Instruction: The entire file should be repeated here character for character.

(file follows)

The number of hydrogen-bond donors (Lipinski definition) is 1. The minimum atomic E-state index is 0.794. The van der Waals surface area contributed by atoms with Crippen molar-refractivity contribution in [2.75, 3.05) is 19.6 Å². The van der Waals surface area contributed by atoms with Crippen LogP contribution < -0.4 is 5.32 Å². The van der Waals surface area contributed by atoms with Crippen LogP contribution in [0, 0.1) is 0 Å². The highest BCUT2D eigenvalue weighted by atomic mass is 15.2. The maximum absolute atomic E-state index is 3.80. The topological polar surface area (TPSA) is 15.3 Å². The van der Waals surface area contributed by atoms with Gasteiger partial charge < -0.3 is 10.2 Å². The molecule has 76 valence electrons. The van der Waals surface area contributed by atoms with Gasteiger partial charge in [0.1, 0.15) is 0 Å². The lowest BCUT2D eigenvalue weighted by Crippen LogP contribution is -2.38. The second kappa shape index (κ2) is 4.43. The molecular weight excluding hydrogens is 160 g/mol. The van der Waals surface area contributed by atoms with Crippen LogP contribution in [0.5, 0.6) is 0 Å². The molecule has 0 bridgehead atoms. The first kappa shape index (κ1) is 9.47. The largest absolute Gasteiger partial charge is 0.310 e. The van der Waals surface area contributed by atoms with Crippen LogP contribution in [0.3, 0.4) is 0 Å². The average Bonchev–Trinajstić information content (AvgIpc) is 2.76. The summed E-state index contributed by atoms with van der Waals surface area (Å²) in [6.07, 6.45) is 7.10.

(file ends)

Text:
The number of hydrogen-bond donors (Lipinski definition) is 1. The minimum atomic E-state index is 0.794. The van der Waals surface area contributed by atoms with Crippen molar-refractivity contribution in [2.75, 3.05) is 19.6 Å². The van der Waals surface area contributed by atoms with Crippen LogP contribution < -0.4 is 5.32 Å². The van der Waals surface area contributed by atoms with Crippen LogP contribution in [0, 0.1) is 0 Å². The highest BCUT2D eigenvalue weighted by atomic mass is 15.2. The maximum absolute atomic E-state index is 3.80. The topological polar surface area (TPSA) is 15.3 Å². The van der Waals surface area contributed by atoms with Gasteiger partial charge < -0.3 is 10.2 Å². The molecule has 76 valence electrons. The van der Waals surface area contributed by atoms with Gasteiger partial charge in [0.1, 0.15) is 0 Å². The lowest BCUT2D eigenvalue weighted by Crippen LogP contribution is -2.38. The second kappa shape index (κ2) is 4.43. The molecular weight excluding hydrogens is 160 g/mol. The van der Waals surface area contributed by atoms with Crippen LogP contribution in [0.5, 0.6) is 0 Å². The molecule has 0 bridgehead atoms. The first kappa shape index (κ1) is 9.47. The largest absolute Gasteiger partial charge is 0.310 e. The van der Waals surface area contributed by atoms with Crippen LogP contribution in [0.3, 0.4) is 0 Å². The average Bonchev–Trinajstić information content (AvgIpc) is 2.76. The summed E-state index contributed by atoms with van der Waals surface area (Å²) in [6.07, 6.45) is 7.10.